Wednesday, July 15, 2009

UK and US markets should look to Australia

I realised today that I've been very Australian-centric with my blog posts on here (with the exception of my comments about Kirsty Alsopp the other week), so figured it was high time to look further afield and start reading some of the OS news sites again.

What I read got me thinking.... the UK and US property markets would have a lot to learn from the Australian property market, which is one thing still propping us Aussies up, downunder in the midst of the financial crisis.

The UK market is having problems driving demand, and yet I know from research that you generally can't borrow more than five times your annual salary over there, which makes first homes average out at around GBP135,000 - far lower than the average here in Australia, even though the pound might as well be worth the same as the dollar in terms of prices (3 dollars or 3 quid for a cup of coffee).

Perhaps, to protect the building sector, they could look at providing more public housing in a tight rental market, as the Rudd Government is doing here. And perhaps they could boost interest in the market, building the Australian Dream into the UK Dream, by offering a similar scheme to the First Home Owners Grant.

The US may not need to offer such incentives to step into the market, given that it is massively oversupplied... but it could look at our banking system and make it so that mortgagees can't just walk away from properties that have gone backwards in value, as they have until now (and will continue to do into the future if nothing changes). This would, by default, prop up the market in the US for the future by making the American Dream home a less disposable asset.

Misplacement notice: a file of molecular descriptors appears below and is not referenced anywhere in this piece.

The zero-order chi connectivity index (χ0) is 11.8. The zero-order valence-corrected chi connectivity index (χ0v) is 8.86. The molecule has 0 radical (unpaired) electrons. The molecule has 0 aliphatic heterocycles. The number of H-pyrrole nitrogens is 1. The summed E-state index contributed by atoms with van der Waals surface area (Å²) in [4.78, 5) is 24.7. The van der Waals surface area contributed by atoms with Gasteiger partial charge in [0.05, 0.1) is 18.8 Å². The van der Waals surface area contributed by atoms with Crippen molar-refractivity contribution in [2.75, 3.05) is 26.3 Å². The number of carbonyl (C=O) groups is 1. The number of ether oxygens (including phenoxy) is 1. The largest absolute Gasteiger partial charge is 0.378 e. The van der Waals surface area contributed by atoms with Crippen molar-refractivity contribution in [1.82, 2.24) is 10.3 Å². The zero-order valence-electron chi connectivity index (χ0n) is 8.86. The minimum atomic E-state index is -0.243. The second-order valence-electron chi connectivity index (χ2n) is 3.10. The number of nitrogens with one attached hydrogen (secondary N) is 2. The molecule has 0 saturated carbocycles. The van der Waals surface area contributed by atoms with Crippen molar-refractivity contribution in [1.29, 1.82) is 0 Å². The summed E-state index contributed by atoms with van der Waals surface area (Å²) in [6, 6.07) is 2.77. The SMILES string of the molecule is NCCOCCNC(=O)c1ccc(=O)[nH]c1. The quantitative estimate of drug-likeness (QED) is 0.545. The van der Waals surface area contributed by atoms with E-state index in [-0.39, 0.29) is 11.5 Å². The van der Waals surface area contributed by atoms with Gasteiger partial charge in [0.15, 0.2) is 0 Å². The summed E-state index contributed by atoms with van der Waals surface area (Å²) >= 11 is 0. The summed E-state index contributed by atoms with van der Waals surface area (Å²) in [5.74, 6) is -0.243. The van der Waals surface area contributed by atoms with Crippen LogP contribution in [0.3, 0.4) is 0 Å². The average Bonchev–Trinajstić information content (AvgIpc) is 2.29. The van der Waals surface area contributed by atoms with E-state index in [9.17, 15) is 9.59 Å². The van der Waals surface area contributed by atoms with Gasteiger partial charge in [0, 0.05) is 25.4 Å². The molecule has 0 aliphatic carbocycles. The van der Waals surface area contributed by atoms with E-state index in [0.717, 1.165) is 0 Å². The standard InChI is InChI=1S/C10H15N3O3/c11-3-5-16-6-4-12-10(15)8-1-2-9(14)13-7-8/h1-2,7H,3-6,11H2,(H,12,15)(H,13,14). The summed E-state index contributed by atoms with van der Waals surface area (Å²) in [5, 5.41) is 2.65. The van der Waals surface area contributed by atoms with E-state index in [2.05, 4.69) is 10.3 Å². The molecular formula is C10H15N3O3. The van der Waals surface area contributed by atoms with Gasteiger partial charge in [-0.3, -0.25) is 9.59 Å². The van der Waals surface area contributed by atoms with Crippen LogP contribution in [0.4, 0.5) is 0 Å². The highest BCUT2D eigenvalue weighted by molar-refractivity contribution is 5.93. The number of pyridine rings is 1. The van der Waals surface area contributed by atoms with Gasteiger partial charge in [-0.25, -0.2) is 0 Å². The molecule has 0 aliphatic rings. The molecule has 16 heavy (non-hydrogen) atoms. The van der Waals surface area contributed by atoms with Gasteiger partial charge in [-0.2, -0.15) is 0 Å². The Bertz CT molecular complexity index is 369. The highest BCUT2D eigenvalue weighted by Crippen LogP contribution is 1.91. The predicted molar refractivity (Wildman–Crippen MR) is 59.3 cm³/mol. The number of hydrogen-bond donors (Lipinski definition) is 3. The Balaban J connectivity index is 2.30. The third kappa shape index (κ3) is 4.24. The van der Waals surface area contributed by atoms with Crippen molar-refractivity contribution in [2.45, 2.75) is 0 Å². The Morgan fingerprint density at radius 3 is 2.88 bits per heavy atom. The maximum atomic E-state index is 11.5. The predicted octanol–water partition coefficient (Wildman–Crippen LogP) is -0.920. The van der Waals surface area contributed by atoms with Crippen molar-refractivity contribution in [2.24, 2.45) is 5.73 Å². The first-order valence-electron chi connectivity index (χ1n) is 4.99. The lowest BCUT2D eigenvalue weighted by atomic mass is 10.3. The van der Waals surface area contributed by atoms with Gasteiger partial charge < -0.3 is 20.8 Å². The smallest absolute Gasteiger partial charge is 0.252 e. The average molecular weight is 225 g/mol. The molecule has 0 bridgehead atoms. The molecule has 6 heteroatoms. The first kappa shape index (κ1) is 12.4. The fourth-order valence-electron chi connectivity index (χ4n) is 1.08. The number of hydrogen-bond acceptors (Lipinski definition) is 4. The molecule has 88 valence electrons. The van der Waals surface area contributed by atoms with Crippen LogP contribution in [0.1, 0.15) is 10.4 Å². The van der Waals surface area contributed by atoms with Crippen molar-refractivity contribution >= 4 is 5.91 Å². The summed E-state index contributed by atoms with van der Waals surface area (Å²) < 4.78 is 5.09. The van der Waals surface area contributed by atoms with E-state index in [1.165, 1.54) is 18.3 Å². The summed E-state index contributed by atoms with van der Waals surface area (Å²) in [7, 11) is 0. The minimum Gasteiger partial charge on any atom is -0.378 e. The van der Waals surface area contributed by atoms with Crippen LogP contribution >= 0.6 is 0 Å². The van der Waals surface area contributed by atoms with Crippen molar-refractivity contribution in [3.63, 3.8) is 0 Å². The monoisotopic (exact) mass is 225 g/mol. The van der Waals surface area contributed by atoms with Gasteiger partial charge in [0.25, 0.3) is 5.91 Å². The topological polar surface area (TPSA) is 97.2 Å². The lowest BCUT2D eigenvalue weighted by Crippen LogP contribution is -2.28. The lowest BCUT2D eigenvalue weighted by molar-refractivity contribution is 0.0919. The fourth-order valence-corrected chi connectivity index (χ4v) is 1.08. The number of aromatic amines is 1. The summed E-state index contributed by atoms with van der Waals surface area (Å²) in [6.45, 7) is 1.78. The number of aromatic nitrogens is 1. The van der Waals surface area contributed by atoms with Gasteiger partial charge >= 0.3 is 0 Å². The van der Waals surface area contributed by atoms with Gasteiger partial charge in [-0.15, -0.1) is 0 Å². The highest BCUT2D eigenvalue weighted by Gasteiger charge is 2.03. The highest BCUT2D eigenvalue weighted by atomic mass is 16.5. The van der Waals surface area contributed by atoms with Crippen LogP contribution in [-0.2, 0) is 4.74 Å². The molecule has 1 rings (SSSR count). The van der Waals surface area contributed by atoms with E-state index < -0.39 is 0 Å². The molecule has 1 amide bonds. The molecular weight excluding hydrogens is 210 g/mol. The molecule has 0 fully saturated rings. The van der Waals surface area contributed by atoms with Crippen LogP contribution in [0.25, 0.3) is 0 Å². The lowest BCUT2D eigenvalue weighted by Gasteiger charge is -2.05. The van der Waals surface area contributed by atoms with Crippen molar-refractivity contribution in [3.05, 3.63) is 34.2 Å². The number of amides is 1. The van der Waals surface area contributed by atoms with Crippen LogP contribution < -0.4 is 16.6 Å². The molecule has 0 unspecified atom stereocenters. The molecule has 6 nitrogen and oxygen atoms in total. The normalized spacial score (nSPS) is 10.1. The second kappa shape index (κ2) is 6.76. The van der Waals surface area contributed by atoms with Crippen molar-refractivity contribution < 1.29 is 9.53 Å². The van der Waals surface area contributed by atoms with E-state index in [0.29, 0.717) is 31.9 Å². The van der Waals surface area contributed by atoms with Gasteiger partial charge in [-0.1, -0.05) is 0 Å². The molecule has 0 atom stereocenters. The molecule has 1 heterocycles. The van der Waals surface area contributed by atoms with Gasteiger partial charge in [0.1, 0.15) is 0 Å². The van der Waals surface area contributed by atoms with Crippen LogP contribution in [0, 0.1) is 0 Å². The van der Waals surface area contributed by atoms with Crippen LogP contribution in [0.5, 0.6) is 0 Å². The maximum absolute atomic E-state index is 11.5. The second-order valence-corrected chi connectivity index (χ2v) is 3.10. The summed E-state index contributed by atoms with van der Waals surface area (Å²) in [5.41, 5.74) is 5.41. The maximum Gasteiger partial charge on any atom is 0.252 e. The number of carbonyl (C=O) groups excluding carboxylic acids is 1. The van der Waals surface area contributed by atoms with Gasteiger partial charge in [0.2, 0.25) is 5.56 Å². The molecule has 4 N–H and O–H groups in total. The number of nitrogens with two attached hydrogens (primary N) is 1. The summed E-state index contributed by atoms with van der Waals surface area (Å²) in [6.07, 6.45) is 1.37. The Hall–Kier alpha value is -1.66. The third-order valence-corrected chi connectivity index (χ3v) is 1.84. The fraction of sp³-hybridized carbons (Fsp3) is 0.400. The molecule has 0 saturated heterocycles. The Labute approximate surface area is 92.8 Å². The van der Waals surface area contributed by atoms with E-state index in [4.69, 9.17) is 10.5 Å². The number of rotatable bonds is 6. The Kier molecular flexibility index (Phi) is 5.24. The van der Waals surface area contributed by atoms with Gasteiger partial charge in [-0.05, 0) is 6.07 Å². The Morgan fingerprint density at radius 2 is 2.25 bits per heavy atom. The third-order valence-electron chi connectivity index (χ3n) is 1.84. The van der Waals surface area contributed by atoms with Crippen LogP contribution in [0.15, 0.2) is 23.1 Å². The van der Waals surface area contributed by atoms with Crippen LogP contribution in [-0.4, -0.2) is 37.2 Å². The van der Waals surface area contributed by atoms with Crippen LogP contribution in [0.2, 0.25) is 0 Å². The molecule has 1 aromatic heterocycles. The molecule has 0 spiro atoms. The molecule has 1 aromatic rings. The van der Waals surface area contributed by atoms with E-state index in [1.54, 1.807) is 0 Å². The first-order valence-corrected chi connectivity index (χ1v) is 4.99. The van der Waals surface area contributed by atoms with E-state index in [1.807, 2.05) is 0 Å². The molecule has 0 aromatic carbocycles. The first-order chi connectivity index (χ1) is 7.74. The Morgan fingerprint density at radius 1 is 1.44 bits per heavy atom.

Here in Australia, you're not allowed to walk away from your mortgage, scot-free... If the bank can't make the money back off the property, they can still come after you for the rest. Here, you're less likely to simply walk away and not return because your money and future really is tied up in your home. You'll stand and fight, and make more effort to keep it, especially with the rental rates running so high.

I realise that it's not going to be a catch-all solution. You can't solve a problem overnight. But it is food for thought. Perhaps the world needs to look at the best of each country's financial and mortgage system and cherry-pick until we find something that works?

We could learn a bit from them too (it could be argued...). Their interest rates are FAR better than ours!

Like travellers broadening their horizons... let's all learn from each other's strengths and weaknesses.

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